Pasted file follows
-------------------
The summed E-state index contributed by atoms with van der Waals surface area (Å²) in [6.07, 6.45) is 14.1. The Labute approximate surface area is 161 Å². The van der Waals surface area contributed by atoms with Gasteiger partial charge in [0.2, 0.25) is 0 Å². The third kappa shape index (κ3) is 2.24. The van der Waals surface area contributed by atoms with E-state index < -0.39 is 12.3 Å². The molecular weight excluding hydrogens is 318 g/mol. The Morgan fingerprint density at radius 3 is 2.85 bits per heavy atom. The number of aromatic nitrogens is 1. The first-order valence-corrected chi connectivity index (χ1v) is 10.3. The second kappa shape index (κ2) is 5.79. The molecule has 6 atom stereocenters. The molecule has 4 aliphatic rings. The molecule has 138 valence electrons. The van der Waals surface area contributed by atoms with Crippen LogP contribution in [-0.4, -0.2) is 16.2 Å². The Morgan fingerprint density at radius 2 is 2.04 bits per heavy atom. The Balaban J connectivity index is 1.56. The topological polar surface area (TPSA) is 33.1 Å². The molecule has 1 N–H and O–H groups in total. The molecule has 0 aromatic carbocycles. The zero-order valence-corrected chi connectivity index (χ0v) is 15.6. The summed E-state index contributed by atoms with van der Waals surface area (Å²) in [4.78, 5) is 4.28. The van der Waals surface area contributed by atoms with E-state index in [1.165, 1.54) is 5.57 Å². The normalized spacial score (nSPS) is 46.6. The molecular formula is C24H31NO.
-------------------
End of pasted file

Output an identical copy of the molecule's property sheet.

The summed E-state index contributed by atoms with van der Waals surface area (Å²) in [6.07, 6.45) is 14.1. The Labute approximate surface area is 161 Å². The van der Waals surface area contributed by atoms with Gasteiger partial charge in [0.2, 0.25) is 0 Å². The third kappa shape index (κ3) is 2.24. The van der Waals surface area contributed by atoms with E-state index < -0.39 is 12.3 Å². The molecular weight excluding hydrogens is 318 g/mol. The Morgan fingerprint density at radius 3 is 2.85 bits per heavy atom. The number of aromatic nitrogens is 1. The first-order valence-corrected chi connectivity index (χ1v) is 10.3. The second kappa shape index (κ2) is 5.79. The molecule has 6 atom stereocenters. The molecule has 4 aliphatic rings. The molecule has 138 valence electrons. The van der Waals surface area contributed by atoms with Crippen LogP contribution in [-0.4, -0.2) is 16.2 Å². The Morgan fingerprint density at radius 2 is 2.04 bits per heavy atom. The Balaban J connectivity index is 1.56. The topological polar surface area (TPSA) is 33.1 Å². The molecule has 1 N–H and O–H groups in total. The molecule has 0 aromatic carbocycles. The zero-order valence-corrected chi connectivity index (χ0v) is 15.6. The summed E-state index contributed by atoms with van der Waals surface area (Å²) in [4.78, 5) is 4.28. The van der Waals surface area contributed by atoms with E-state index in [1.165, 1.54) is 5.57 Å². The normalized spacial score (nSPS) is 46.6. The molecular formula is C24H31NO.